Essays on Science and SocietyGLOBAL VOICES OF SCIENCE

Science in the Arab World: Vision of Glories Beyond

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Science  03 Jun 2005:
Vol. 308, Issue 5727, pp. 1416-1418
DOI: 10.1126/science.1114330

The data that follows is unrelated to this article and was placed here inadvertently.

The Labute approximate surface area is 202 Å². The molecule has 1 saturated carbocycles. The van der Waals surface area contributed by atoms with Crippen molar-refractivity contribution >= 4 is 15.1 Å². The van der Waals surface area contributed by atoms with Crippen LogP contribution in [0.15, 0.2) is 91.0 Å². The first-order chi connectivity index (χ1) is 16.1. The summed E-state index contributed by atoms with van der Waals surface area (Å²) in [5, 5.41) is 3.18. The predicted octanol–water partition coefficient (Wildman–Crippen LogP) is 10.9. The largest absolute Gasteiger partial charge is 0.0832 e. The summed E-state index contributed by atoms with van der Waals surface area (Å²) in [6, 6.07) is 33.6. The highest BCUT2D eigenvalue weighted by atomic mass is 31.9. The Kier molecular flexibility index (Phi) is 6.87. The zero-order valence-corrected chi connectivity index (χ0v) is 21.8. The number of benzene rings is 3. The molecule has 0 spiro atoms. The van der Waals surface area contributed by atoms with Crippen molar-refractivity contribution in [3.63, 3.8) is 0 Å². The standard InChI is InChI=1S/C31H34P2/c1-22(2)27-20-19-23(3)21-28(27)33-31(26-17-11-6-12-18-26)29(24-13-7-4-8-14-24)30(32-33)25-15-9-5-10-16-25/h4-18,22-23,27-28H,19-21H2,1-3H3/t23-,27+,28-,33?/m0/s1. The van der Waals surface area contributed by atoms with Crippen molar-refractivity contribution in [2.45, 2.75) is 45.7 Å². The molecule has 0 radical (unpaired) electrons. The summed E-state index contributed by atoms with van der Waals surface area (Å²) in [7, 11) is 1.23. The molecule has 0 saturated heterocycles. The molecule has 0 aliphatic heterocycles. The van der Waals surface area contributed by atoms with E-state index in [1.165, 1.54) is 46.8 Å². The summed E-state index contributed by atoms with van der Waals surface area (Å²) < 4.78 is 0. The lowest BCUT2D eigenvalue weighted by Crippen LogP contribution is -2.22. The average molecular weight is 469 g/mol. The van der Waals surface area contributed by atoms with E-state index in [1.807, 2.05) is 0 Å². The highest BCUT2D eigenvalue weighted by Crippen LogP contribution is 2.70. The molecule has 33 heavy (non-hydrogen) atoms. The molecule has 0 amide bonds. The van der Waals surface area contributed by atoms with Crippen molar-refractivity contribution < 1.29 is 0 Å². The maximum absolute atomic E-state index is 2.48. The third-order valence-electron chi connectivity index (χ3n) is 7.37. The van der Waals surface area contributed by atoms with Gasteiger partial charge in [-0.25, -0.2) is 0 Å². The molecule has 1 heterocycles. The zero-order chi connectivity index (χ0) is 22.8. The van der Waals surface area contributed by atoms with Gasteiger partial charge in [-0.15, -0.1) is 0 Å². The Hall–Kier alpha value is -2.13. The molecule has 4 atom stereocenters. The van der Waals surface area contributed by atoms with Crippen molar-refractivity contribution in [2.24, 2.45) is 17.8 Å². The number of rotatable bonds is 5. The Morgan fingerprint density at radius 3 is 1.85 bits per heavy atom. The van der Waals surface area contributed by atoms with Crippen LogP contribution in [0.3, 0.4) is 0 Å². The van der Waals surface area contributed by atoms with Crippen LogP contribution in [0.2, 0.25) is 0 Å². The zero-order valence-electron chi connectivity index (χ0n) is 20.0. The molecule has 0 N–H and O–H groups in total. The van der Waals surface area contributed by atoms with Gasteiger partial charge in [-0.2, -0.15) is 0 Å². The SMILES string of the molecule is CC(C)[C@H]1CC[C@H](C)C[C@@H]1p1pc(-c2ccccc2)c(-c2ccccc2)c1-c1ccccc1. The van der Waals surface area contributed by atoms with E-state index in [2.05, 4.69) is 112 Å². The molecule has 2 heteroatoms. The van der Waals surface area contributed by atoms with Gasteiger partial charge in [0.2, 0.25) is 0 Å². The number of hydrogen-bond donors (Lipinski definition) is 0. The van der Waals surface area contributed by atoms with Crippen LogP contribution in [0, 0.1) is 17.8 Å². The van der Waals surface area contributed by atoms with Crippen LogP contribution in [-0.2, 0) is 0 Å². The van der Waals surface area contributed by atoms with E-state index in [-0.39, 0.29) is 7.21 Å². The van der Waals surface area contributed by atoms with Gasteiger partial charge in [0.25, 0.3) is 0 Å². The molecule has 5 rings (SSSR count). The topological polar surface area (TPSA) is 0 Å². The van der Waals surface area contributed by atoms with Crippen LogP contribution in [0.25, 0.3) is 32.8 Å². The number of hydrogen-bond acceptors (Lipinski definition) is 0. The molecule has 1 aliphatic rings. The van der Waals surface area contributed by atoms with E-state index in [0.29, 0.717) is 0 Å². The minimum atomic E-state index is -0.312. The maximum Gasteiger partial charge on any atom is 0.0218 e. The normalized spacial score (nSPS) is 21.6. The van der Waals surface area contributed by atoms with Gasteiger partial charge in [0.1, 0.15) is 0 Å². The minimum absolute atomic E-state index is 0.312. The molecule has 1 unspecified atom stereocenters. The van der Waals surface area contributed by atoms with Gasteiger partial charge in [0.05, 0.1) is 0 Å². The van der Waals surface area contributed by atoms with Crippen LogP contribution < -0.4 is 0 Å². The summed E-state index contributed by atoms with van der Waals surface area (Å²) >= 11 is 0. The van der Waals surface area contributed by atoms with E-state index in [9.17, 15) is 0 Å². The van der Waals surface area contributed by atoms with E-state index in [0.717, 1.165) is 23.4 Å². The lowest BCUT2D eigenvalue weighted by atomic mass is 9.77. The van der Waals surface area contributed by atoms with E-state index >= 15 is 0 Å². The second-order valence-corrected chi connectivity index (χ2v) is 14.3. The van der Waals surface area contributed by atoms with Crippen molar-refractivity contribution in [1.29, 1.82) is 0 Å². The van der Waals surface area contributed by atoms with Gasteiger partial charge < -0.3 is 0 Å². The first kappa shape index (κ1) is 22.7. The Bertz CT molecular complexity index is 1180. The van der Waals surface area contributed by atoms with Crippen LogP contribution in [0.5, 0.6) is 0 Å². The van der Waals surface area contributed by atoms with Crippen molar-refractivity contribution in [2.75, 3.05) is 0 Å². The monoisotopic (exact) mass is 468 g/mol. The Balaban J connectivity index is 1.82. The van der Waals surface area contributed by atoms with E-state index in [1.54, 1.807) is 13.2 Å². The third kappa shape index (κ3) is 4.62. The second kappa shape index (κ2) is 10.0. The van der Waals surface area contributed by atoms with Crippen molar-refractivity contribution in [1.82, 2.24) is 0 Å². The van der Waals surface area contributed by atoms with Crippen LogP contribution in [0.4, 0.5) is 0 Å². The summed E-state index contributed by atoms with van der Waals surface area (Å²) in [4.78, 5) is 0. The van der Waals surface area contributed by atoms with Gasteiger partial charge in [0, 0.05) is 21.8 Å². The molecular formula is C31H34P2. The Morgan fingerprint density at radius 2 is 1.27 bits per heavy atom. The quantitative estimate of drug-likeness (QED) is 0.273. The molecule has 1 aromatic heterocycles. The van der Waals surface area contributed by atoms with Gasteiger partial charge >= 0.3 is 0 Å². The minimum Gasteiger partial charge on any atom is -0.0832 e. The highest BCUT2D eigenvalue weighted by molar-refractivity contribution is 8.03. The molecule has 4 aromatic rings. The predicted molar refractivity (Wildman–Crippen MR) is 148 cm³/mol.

Of all its accomplishments, the West is perhaps most proud of its scientific revolution, which has been unfolding for the past half-millennium. In the centuries preceding this intellectual sea change, the Arab world played a pivotal historical role. Its own scholars studied nature and pushed the bounds of knowledge, while its scribes preserved the discoveries and insights of earlier thinkers whose works did not fit well with the prevalent Christian dogma of a world unfolding according to a divinely predetermined plan. In recent times, however, Arab and Muslim societies have turned away from science, precluding these societies from enjoying its many benefits. Wasim Maziak argues that all of us now should have a vested interest in advancing science and technology in the Arab and Muslim world. Not only can science and technology help to feed people, improve their health, and create wealth, but they can help reduce societal tensions and build international bridges for badly needed dialogue and mutual understanding. To usher science and technology more thoroughly into Arab culture and society, however, Maziak suggests that the West needs to acknowledge the Arab world's historical contributions, and he advises the Arab world to stop dwelling on its golden past by embracing lessons about science and technology that the West learned long ago.

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